Internal hemorrhoids: diagnosis with double-contrast barium enema examinations
Research output: Contribution to journal › Article
The authors retrospectively studied 43 patients suspected of having internal hemorrhoids at double-contrast barium enema examination. At endoscopy, 24 patients (56%) had internal hemorrhoids, four (9%) had other pathologic lesions in the rectum without evidence of hemorrhoids, and 15 (35%) had no reported abnormalities in the rectum. Internal hemorrhoids were found at endoscopy in 10 of 20 patients (50%) with lobulated folds extending 3 cm or less from the anorectal junction and 10 of 13 patients (77%) with multiple submucosal nodules. However, no patients with these characteristic radiographic findings were found to have other pathologic lesions in the rectum that had been mistaken for hemorrhoids at barium enema examination. Conversely, three of four patients with lobulated folds extending more than 3 cm from the anorectal junction and one of six patients with solitary nodules had proctitis or rectal neoplasms. Thus, specific criteria are suggested for the diagnosis of internal hemorrhoids on double-contrast barium enema examinations. Suspected hemorrhoids that do not fulfill these criteria should be evaluated endoscopically to rule out other more serious pathologic lesions in the rectum.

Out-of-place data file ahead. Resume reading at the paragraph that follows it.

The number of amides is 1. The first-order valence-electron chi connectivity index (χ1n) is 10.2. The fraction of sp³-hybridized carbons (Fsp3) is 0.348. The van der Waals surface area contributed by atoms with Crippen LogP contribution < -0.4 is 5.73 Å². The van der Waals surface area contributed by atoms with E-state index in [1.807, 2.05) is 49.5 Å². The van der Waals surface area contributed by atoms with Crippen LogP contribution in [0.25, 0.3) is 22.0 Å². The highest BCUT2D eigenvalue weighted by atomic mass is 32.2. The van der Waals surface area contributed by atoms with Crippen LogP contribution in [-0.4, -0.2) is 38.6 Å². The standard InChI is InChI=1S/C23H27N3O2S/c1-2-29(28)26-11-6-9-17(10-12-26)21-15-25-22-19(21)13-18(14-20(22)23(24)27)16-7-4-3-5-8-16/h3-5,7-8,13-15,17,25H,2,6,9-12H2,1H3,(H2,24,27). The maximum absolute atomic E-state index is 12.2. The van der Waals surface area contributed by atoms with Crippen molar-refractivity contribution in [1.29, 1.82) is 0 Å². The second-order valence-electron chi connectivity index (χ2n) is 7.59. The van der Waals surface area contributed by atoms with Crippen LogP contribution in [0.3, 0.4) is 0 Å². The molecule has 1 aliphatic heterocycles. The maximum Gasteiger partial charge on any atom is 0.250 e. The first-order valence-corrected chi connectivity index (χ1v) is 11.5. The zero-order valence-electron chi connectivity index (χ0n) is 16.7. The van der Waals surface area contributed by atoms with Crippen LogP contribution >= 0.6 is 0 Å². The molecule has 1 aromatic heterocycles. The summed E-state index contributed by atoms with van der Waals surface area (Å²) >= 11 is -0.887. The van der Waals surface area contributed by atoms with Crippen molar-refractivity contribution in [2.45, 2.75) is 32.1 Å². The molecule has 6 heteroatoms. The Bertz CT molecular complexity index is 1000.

|Research areas and keywords||
Subject classification (UKÄ) – MANDATORY
|Publication status||Published - 1990|